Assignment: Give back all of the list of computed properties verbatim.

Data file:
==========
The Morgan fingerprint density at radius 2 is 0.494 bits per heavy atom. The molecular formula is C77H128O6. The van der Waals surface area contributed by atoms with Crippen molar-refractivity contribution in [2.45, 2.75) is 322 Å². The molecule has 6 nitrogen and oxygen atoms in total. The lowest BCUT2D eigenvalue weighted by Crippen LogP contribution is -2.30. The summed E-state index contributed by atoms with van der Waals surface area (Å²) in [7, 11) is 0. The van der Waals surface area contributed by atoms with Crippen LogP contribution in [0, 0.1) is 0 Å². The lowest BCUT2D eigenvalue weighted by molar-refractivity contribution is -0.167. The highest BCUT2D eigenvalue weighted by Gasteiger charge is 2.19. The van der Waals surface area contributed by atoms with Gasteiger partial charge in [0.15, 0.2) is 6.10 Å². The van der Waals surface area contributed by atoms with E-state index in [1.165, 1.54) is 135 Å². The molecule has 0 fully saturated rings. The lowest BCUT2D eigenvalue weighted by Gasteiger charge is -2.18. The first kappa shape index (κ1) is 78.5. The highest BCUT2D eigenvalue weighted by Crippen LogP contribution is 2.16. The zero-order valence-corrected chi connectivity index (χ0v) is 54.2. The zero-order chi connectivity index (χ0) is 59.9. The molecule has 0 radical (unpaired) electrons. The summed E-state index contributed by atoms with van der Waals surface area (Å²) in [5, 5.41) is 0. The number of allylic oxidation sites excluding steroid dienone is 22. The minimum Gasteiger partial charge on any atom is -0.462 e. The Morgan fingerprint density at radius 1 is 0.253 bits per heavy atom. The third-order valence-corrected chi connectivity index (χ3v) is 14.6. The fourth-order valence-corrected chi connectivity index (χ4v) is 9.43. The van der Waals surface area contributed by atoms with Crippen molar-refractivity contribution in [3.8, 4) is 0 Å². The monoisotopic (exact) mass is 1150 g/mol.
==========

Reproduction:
The Morgan fingerprint density at radius 2 is 0.494 bits per heavy atom. The molecular formula is C77H128O6. The van der Waals surface area contributed by atoms with Crippen molar-refractivity contribution in [2.45, 2.75) is 322 Å². The molecule has 6 nitrogen and oxygen atoms in total. The lowest BCUT2D eigenvalue weighted by Crippen LogP contribution is -2.30. The summed E-state index contributed by atoms with van der Waals surface area (Å²) in [7, 11) is 0. The van der Waals surface area contributed by atoms with Crippen LogP contribution in [0, 0.1) is 0 Å². The lowest BCUT2D eigenvalue weighted by molar-refractivity contribution is -0.167. The highest BCUT2D eigenvalue weighted by Gasteiger charge is 2.19. The van der Waals surface area contributed by atoms with Gasteiger partial charge in [0.15, 0.2) is 6.10 Å². The van der Waals surface area contributed by atoms with E-state index in [1.165, 1.54) is 135 Å². The molecule has 0 fully saturated rings. The lowest BCUT2D eigenvalue weighted by Gasteiger charge is -2.18. The first kappa shape index (κ1) is 78.5. The highest BCUT2D eigenvalue weighted by Crippen LogP contribution is 2.16. The zero-order valence-corrected chi connectivity index (χ0v) is 54.2. The zero-order chi connectivity index (χ0) is 59.9. The molecule has 0 radical (unpaired) electrons. The summed E-state index contributed by atoms with van der Waals surface area (Å²) in [5, 5.41) is 0. The number of allylic oxidation sites excluding steroid dienone is 22. The minimum Gasteiger partial charge on any atom is -0.462 e. The Morgan fingerprint density at radius 1 is 0.253 bits per heavy atom. The third-order valence-corrected chi connectivity index (χ3v) is 14.6. The fourth-order valence-corrected chi connectivity index (χ4v) is 9.43. The van der Waals surface area contributed by atoms with Crippen molar-refractivity contribution in [3.8, 4) is 0 Å². The monoisotopic (exact) mass is 1150 g/mol.